U.S. crude prices climbed about $1.5 a barrel on Tuesday morning and was trading above $51 a barrel by 10:30 a.m GMT. Brent crude for March delivery opened at $55 a barrel and had risen to $56.53 a barrel by the same time. Both have seen gains of around 3 percent in morning trade and have climbed around 16 percent since Friday.
It came as BP CEO Bob Dudley told CNBC Tuesday that the number of U.S. shale rigs was "dropping like a stone," but added that it would be a while before excess supply worked its way out of the market.
"The really good parts of the shale (industry) can sustain $30, but those that are around the fringes of that, they're going to struggle. I think we'll see eventually…(the number) flatten out and then drop."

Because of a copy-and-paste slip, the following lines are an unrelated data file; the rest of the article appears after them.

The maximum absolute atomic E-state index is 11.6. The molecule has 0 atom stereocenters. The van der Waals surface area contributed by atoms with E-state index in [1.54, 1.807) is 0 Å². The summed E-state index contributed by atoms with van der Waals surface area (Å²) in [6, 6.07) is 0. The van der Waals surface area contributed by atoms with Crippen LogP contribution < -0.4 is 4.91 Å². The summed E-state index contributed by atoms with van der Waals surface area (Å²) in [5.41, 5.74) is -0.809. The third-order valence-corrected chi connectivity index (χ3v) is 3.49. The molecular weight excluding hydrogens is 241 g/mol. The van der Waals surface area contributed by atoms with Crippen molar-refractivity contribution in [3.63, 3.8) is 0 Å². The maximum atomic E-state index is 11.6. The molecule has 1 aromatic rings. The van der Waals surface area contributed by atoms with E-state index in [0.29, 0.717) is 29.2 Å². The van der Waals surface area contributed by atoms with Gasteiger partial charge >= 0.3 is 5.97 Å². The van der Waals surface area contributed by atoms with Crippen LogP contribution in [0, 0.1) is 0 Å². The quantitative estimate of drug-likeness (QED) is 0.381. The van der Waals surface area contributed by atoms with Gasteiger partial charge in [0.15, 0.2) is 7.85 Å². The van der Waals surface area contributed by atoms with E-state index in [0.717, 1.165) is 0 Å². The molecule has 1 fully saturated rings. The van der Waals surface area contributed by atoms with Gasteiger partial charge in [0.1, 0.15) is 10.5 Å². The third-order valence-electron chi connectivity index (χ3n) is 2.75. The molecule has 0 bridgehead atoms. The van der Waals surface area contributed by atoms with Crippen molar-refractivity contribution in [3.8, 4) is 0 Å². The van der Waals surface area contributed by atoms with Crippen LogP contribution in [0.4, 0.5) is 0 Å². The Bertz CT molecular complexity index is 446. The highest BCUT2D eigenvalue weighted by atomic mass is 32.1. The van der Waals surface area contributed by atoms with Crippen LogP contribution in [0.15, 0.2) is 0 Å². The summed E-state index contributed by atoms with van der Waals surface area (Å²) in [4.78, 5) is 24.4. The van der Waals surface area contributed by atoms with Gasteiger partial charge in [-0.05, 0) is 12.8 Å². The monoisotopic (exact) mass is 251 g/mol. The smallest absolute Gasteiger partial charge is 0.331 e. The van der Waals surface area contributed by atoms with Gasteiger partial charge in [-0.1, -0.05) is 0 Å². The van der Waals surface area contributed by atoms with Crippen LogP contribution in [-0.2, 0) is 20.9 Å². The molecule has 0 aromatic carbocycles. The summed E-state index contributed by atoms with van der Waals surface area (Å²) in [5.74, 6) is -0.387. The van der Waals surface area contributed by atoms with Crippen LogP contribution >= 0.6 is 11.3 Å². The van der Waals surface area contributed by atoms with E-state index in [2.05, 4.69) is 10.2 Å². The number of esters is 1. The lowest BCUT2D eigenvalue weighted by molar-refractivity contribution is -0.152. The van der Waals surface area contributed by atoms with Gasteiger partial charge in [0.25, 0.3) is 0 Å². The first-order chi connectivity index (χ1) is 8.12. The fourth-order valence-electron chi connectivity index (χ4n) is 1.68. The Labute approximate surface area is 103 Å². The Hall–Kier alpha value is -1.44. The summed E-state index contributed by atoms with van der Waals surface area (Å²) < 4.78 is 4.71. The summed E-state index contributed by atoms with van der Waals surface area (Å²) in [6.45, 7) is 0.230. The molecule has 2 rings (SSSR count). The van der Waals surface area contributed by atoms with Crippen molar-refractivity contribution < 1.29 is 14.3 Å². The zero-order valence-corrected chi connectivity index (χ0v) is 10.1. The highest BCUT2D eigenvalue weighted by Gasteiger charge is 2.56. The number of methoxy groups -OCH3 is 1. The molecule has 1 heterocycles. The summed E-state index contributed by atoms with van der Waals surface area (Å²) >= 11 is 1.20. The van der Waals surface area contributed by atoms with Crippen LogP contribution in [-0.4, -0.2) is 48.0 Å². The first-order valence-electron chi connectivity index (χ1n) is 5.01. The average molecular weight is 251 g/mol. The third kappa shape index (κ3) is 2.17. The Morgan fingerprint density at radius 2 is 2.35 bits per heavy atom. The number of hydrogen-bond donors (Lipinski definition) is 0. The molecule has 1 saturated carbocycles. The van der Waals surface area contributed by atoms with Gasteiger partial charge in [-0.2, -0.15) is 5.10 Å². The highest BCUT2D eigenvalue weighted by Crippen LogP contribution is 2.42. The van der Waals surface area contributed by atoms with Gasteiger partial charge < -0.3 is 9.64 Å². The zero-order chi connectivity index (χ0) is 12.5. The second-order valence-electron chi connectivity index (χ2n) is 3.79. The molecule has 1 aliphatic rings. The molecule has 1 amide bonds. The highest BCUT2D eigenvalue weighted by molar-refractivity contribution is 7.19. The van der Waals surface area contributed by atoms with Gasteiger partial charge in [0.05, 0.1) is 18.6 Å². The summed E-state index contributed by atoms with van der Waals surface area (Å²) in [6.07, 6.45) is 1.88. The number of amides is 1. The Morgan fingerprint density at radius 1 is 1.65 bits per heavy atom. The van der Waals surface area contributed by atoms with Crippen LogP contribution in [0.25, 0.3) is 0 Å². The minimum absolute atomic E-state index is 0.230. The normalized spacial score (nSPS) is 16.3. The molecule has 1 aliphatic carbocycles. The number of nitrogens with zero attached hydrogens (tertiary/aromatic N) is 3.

Oil has seen a few sessions of firmer prices, with both benchmarks now erasing the losses they have seen to date in 2015.
The dramatic fall in the price of oil - which tanked as much as 60 percent from mid-June - has been due to weak demand, a strong dollar and booming U.S. oil production, according to the International Energy Agency (IEA).